Yellowstone National Park guide

Waterfalls, bison, and geysers: plan the ultimate trip through Montana and Wyoming

Unforgettable Yellowstone family vacation

Waterfalls, bison, and geysers: an ultimate family trip through Montana and Wyoming

Wyoming and Montana are famous for their outsize landscapes. But we find ourselves falling just as hard for the towns: the tidy homes beneath the cottonwood trees, the views of peaks or plains at the end of every street, the sense of civic order imposed on the beautiful wild. After Mountain Sky we dawdle across the map. In Bozeman we admire dinosaurs at the Museum of the Rockies and stroll down Main Street, savoring the lazy appeal of a university town on summer break. In Red Lodge we stay at the Pollard Hotel and eat the best rhubarb pie of our lives at the Red Lodge Cafe, Lounge & Casino.

In a barrage of thunder and hailstones, we drive up and over the Beartooth Range to Cody, Wyoming. The town draws its name from its founder, Wild West impresario Buffalo Bill Cody, and retains his swaggering charm. At the Irma Hotel, we sit on the porch, escaping the hailstorm and watching motorcycles parade in for the August rally in Sturgis, South Dakota.

We go down the street to Cody's cultural claim to fame, the Buffalo Bill Historical Center. I love everything: the Plains Indian tepees, the Charlie Russell paintings, the dioramas of Rocky Mountain wildlife. My son loves the guns: Remingtons, Winchesters, shotguns, Gatling guns. After 20 minutes my wife has her fill of firearms and goes off on what she calls "the chick tour" of the museum: Native American clothing and Mrs. Cody's dresses. I ask my son if he wants to see the 1,200 additional guns downstairs. He does.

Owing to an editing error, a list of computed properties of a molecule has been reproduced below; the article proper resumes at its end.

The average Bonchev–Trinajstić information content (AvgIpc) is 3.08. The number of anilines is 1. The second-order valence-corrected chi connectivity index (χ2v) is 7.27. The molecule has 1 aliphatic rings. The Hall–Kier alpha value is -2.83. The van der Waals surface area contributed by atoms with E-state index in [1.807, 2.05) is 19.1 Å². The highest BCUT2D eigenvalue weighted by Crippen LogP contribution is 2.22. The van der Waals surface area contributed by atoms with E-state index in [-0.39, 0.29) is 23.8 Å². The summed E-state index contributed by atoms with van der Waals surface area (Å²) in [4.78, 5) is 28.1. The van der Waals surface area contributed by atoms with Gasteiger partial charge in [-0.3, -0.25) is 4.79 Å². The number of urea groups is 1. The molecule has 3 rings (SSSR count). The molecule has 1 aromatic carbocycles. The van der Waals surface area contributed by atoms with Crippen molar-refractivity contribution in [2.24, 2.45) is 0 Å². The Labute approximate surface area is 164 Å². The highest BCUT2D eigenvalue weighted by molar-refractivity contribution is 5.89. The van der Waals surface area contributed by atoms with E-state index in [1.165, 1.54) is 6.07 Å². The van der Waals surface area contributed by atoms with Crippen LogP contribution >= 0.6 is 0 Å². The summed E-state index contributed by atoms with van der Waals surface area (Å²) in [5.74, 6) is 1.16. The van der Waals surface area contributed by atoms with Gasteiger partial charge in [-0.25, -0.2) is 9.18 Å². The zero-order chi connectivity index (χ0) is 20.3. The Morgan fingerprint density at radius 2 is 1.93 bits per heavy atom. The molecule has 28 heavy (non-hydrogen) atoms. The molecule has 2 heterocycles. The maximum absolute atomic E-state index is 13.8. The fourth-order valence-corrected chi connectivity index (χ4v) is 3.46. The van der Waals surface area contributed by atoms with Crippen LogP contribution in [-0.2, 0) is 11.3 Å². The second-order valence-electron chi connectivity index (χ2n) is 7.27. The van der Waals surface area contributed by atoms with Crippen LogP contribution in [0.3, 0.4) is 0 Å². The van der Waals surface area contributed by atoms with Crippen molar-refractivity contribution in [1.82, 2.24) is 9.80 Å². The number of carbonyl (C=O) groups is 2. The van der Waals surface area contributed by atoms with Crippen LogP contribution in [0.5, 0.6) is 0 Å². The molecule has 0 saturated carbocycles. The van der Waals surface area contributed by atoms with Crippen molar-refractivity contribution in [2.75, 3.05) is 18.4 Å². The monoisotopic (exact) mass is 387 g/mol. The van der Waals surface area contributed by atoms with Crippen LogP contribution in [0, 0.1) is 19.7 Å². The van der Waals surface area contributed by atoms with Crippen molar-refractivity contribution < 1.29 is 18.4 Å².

Afterward, we somehow find ourselves at a roadside store that features only antlers: antler lamps, antler chairs, antler mantelpieces. Next door is a fireworks store and I stumble in, dazed by the rockets and Roman candles. "We don't have anything like these in California," I tell the clerk.

"That's what all the Californians tell us," she says.

That evening we go to the Cody Nite Rodeo, which has been running every summer night for 68 years. Another storm. Lightning spikes the western horizon, and when through the crackling loudspeaker the announcer shouts, "Welcome to the rodeo capital of the world," each word is broken by thunder: Ro―BOOM―de―BOOM-Ohhh.

Bronco riding, calf roping, bull riding, barrel racing, the rising wind blowing cowboy hats off the riders, fat raindrops plunking in the dust. The air crackles, the loudspeakers play "Free Ride," you smell ozone, and bands of small children chase a woolly herd of lambs across the grounds, hoping to catch the lamb that wears a yellow ribbon so they can win an ice cream cone.

And at that point we give in. This could be ours, we think. We could leave our city life and move to Cody. Our son could chase lambs for yellow ribbons, then compete in calf roping. Our new house would be decorated all in antlers. We could ride motorcycles through hailstorms and set off fireworks. That's what a good vacation does. It explodes your usual idea of yourself, takes your regular life and tosses a bolt of lightning at it, making it new.



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